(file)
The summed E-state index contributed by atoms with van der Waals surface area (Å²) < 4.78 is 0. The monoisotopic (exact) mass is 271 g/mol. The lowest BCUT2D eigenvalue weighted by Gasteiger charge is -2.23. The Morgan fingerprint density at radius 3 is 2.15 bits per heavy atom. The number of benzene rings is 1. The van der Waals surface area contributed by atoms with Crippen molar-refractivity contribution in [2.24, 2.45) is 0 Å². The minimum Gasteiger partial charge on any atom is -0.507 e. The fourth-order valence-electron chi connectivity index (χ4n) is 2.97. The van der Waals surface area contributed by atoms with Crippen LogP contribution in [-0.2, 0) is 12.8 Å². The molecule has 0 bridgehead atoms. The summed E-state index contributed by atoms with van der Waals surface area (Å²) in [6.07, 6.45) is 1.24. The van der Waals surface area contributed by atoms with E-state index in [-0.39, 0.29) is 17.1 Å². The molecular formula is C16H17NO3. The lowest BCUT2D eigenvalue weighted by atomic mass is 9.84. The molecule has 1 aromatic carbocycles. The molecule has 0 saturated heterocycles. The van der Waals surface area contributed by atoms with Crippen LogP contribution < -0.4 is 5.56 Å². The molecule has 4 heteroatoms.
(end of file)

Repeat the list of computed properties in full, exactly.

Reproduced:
The summed E-state index contributed by atoms with van der Waals surface area (Å²) < 4.78 is 0. The monoisotopic (exact) mass is 271 g/mol. The lowest BCUT2D eigenvalue weighted by Gasteiger charge is -2.23. The Morgan fingerprint density at radius 3 is 2.15 bits per heavy atom. The number of benzene rings is 1. The van der Waals surface area contributed by atoms with Crippen molar-refractivity contribution in [2.24, 2.45) is 0 Å². The minimum Gasteiger partial charge on any atom is -0.507 e. The fourth-order valence-electron chi connectivity index (χ4n) is 2.97. The van der Waals surface area contributed by atoms with Crippen LogP contribution in [-0.2, 0) is 12.8 Å². The molecule has 0 bridgehead atoms. The summed E-state index contributed by atoms with van der Waals surface area (Å²) in [6.07, 6.45) is 1.24. The van der Waals surface area contributed by atoms with E-state index in [-0.39, 0.29) is 17.1 Å². The molecular formula is C16H17NO3. The lowest BCUT2D eigenvalue weighted by atomic mass is 9.84. The molecule has 1 aromatic carbocycles. The molecule has 0 saturated heterocycles. The van der Waals surface area contributed by atoms with Crippen LogP contribution < -0.4 is 5.56 Å². The molecule has 4 heteroatoms.